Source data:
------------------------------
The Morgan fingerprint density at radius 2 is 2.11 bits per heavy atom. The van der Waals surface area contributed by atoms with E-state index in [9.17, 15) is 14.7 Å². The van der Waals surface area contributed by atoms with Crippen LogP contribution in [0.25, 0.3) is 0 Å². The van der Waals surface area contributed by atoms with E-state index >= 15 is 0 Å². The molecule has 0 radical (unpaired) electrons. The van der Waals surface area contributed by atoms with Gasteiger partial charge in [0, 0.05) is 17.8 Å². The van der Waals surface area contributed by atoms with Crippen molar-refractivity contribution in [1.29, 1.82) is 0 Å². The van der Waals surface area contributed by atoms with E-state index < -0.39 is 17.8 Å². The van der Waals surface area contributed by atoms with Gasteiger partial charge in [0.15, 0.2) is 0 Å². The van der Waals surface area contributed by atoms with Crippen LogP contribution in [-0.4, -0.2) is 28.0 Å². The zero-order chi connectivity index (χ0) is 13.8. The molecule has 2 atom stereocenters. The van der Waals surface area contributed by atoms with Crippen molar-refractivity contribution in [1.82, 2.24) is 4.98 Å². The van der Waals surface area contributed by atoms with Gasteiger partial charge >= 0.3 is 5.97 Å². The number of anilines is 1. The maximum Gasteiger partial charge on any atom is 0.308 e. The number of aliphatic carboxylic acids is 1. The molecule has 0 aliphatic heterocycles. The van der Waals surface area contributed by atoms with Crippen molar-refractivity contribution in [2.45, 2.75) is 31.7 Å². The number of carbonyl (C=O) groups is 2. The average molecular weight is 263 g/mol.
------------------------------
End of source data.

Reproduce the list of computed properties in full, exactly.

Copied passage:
The Morgan fingerprint density at radius 2 is 2.11 bits per heavy atom. The van der Waals surface area contributed by atoms with E-state index in [9.17, 15) is 14.7 Å². The van der Waals surface area contributed by atoms with Crippen LogP contribution in [0.25, 0.3) is 0 Å². The van der Waals surface area contributed by atoms with E-state index >= 15 is 0 Å². The molecule has 0 radical (unpaired) electrons. The van der Waals surface area contributed by atoms with Gasteiger partial charge in [0, 0.05) is 17.8 Å². The van der Waals surface area contributed by atoms with Crippen molar-refractivity contribution in [1.29, 1.82) is 0 Å². The van der Waals surface area contributed by atoms with E-state index < -0.39 is 17.8 Å². The van der Waals surface area contributed by atoms with Gasteiger partial charge in [0.15, 0.2) is 0 Å². The van der Waals surface area contributed by atoms with Crippen LogP contribution in [-0.4, -0.2) is 28.0 Å². The zero-order chi connectivity index (χ0) is 13.8. The molecule has 2 atom stereocenters. The van der Waals surface area contributed by atoms with Crippen molar-refractivity contribution in [1.82, 2.24) is 4.98 Å². The van der Waals surface area contributed by atoms with Gasteiger partial charge >= 0.3 is 5.97 Å². The number of anilines is 1. The maximum Gasteiger partial charge on any atom is 0.308 e. The number of aliphatic carboxylic acids is 1. The molecule has 0 aliphatic heterocycles. The van der Waals surface area contributed by atoms with Crippen molar-refractivity contribution in [2.45, 2.75) is 31.7 Å². The number of carbonyl (C=O) groups is 2. The average molecular weight is 263 g/mol.